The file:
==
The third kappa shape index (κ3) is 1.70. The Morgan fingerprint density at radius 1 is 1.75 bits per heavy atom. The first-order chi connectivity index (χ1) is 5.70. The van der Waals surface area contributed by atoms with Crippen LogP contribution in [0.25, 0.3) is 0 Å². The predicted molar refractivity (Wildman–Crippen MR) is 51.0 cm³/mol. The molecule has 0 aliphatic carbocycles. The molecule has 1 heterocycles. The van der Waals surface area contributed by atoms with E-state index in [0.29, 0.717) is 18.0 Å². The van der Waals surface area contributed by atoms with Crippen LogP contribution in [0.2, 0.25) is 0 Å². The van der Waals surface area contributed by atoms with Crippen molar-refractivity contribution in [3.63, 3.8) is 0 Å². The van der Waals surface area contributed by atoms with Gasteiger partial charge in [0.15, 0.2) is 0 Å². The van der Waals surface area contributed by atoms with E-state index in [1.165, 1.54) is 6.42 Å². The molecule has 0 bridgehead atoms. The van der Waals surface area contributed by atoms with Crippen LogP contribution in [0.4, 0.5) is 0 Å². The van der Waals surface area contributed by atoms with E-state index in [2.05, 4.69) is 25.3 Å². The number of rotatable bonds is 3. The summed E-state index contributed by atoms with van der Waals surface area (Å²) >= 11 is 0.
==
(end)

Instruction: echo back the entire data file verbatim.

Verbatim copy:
The third kappa shape index (κ3) is 1.70. The Morgan fingerprint density at radius 1 is 1.75 bits per heavy atom. The first-order chi connectivity index (χ1) is 5.70. The van der Waals surface area contributed by atoms with Crippen LogP contribution in [0.25, 0.3) is 0 Å². The predicted molar refractivity (Wildman–Crippen MR) is 51.0 cm³/mol. The molecule has 0 aliphatic carbocycles. The molecule has 1 heterocycles. The van der Waals surface area contributed by atoms with E-state index in [0.29, 0.717) is 18.0 Å². The van der Waals surface area contributed by atoms with Crippen LogP contribution in [0.2, 0.25) is 0 Å². The van der Waals surface area contributed by atoms with Crippen molar-refractivity contribution in [3.63, 3.8) is 0 Å². The van der Waals surface area contributed by atoms with Gasteiger partial charge in [0.15, 0.2) is 0 Å². The van der Waals surface area contributed by atoms with E-state index in [1.165, 1.54) is 6.42 Å². The molecule has 0 bridgehead atoms. The van der Waals surface area contributed by atoms with Crippen LogP contribution in [0.4, 0.5) is 0 Å². The van der Waals surface area contributed by atoms with E-state index in [2.05, 4.69) is 25.3 Å². The number of rotatable bonds is 3. The summed E-state index contributed by atoms with van der Waals surface area (Å²) >= 11 is 0.